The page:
Much of political discourse on campus takes place in a vacuum: local municipal issues notwithstanding, most discussions and conclusions have no real consequence on the average student. The “Israeli-Palestinian debate” is no different. Even the most vocal proponents and opponents of whichever side go to bed knowing they will wake up to a cold Haligonian morning, not in Hebron or Sderot. Opinions are made, banners are raised, referendums are called and life moves on.
When I moved to Halifax almost seven years ago from a small city in Israel, the biggest cultural shock was the lack hereof. It was colder, water bodies more abundant, people vaguely kinder and, of course, a different language was spoken. That was about it. My slowly fading accent would attract cautious inquiries about my origin, which would lead to pleasant (albeit a bit dull) conversations about Middle Eastern weather. Despite relatively expansive knowledge of the conflict, my timid nature meant I appreciated not being interrogated about Israeli-Palestinian relations. For most people, it didn’t seem to matter anyway.
That is, until university age. Inquiries into my accent now lead to gradually more provocative opinions being shared with me about Israel and the Palestinians. In school hall discussions, I began feeling pressured to renounce my relation to Israel or, at the very least, undermine it. Sometimes, knowledge of my origin lead to an immediate chilling of my relations with that particular person, and sometimes it lead me to feel like the oddball in the room.
Suddenly, being proudly Israeli meant being proudly a monster.
Reading up on the doctrines of such organizations such as Students Against Israeli Apartheid (SAIA), which operates on Dalhousie’s campus, it is fairly easy to see where all this bottled-up hatred against Israelis is coming from. A quick visit to this movement’s Facebook page reveals a continuous trend of renouncing everything Israeli – from Israeli soldiers, settlers, academic institutions, products, to the average Israeli person. This organization has engaged in demonization campaigns against not only Israel, but against anything or anyone who associates with it.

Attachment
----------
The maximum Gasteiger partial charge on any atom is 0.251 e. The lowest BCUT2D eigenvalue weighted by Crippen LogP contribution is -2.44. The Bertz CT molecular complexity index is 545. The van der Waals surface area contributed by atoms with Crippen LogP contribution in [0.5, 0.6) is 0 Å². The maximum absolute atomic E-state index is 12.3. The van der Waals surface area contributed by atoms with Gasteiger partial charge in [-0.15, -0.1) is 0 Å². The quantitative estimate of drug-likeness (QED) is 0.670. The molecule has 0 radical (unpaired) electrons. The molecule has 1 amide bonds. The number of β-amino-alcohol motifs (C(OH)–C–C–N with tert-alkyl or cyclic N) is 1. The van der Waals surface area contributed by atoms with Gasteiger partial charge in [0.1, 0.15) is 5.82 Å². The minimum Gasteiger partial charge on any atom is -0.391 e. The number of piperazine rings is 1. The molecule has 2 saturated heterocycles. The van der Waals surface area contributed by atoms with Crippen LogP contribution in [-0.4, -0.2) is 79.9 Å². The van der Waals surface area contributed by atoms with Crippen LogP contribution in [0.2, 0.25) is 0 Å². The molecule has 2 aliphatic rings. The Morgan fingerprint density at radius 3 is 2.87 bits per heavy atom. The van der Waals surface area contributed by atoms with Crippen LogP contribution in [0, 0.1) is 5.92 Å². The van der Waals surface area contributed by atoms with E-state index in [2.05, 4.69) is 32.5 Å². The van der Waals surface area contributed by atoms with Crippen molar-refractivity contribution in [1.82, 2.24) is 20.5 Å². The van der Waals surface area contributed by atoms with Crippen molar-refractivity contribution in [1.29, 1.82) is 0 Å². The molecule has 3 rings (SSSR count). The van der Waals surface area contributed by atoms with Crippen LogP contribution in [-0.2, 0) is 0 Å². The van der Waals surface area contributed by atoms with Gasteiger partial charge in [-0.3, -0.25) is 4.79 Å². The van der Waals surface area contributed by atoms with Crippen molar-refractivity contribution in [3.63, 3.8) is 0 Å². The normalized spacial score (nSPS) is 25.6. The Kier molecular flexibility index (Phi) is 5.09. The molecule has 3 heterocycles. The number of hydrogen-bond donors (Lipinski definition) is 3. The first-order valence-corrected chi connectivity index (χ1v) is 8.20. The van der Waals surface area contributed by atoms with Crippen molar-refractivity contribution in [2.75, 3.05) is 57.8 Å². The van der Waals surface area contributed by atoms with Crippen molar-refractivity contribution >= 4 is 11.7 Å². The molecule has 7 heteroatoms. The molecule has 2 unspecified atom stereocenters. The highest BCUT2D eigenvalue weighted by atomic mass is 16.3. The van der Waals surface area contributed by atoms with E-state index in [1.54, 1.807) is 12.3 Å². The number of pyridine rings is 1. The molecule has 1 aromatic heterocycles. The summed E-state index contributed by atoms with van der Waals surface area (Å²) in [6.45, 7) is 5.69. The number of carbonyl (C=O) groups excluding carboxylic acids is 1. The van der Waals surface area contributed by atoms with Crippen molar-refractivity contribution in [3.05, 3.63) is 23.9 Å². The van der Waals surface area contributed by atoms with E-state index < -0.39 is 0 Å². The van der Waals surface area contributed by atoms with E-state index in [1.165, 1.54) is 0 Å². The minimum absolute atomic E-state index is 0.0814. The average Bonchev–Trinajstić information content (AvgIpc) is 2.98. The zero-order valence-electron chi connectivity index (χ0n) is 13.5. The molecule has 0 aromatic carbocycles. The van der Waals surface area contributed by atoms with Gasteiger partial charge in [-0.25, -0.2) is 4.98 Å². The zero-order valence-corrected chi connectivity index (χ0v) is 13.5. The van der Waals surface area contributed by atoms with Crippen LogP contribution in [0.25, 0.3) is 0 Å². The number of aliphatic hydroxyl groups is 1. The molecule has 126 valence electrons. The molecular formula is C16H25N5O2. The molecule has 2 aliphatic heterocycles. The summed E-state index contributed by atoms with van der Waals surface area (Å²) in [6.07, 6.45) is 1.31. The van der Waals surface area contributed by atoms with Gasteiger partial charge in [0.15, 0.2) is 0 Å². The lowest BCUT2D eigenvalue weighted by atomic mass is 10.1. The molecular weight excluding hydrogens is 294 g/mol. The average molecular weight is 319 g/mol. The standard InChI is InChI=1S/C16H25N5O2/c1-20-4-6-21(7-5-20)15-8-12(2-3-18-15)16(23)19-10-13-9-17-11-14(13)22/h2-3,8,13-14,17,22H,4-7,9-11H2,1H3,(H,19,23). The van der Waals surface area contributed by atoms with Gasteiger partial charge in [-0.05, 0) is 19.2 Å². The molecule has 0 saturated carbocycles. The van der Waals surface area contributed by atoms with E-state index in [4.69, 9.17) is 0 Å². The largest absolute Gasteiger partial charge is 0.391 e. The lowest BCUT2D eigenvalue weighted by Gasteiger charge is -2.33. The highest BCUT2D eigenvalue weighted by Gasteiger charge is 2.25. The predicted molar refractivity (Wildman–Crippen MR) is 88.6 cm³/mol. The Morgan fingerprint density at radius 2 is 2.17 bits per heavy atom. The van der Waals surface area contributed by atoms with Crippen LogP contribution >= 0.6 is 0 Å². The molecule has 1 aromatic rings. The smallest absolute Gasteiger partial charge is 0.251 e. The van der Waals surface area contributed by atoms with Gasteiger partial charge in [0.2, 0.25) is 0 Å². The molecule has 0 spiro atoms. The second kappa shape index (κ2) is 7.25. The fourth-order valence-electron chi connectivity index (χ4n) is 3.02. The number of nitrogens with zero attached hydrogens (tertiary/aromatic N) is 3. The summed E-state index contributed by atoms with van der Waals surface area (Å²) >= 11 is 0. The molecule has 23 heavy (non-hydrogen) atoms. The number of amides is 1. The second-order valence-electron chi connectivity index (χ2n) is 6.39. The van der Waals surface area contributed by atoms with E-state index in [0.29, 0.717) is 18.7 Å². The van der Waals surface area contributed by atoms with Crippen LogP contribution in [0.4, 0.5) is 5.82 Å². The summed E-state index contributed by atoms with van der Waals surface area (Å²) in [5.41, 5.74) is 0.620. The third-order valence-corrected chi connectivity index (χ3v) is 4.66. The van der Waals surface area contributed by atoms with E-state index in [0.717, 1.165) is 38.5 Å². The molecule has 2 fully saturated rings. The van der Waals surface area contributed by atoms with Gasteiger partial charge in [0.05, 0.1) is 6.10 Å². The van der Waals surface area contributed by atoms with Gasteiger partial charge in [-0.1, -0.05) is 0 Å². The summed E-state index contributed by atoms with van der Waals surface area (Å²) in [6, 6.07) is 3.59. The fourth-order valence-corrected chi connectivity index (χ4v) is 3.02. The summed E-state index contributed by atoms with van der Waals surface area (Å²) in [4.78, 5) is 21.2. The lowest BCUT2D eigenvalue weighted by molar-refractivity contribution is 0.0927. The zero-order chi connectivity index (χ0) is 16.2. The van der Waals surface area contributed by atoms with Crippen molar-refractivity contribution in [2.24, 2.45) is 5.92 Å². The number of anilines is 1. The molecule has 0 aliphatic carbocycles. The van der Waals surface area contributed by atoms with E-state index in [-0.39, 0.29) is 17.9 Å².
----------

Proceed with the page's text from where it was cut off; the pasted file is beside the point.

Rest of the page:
Last year Norman Finkelstein, a prominent opponent of Israel’s activities, was invited to speak in Halifax. He was endorsed by SAIA. Lecturing at Saint Mary’s University’s McNally Theatre against Israel’s actions in the West Bank and Gaza, Finkelstein made the statement “Israelis are lunatics” when asked about Israel’s willingness to discuss peace and referring to the ordinary Israeli voter. Finkelstein’s comment was met with laughter from the audience. Never have I ever felt more humiliated than at that moment: I am not the warmongering lunatic this person is putting me out to be! Yet here is an auditorium full of people who, if they knew my nationality, would undoubtedly hate me.
Perhaps most worrying are today’s debates about boycotting Israeli academic institutions. Recently, Waterloo University’s Student Federation held a referendum to decide whether they wished to continue relations with Israel’s major universities. For the most part, these academic institutions operate like their Canadian counterparts; without much of a political motive, but for the pure, academic pursuit of knowledge. Yet, they are targeted for boycott on the basis of them being in Israel. This undermining of intellectual pursuits for a political cause should concern anyone who considers themselves an academic. It is especially concerning for me, however: if the exclusion of Israeli institutions can be put to vote on a Canadian campus, when will the vote to ban Israeli students take place? Will there be a day I will no longer be welcome at a Canadian university on the basis of my nationality? It certainly feels that way already.
Today, when people ask me about my accent, more often than not I feel safer to say that I was born in Halifax, with a mild speech impediment. Now afraid of my origin – perhaps such is the death of Canadian multiculturalism.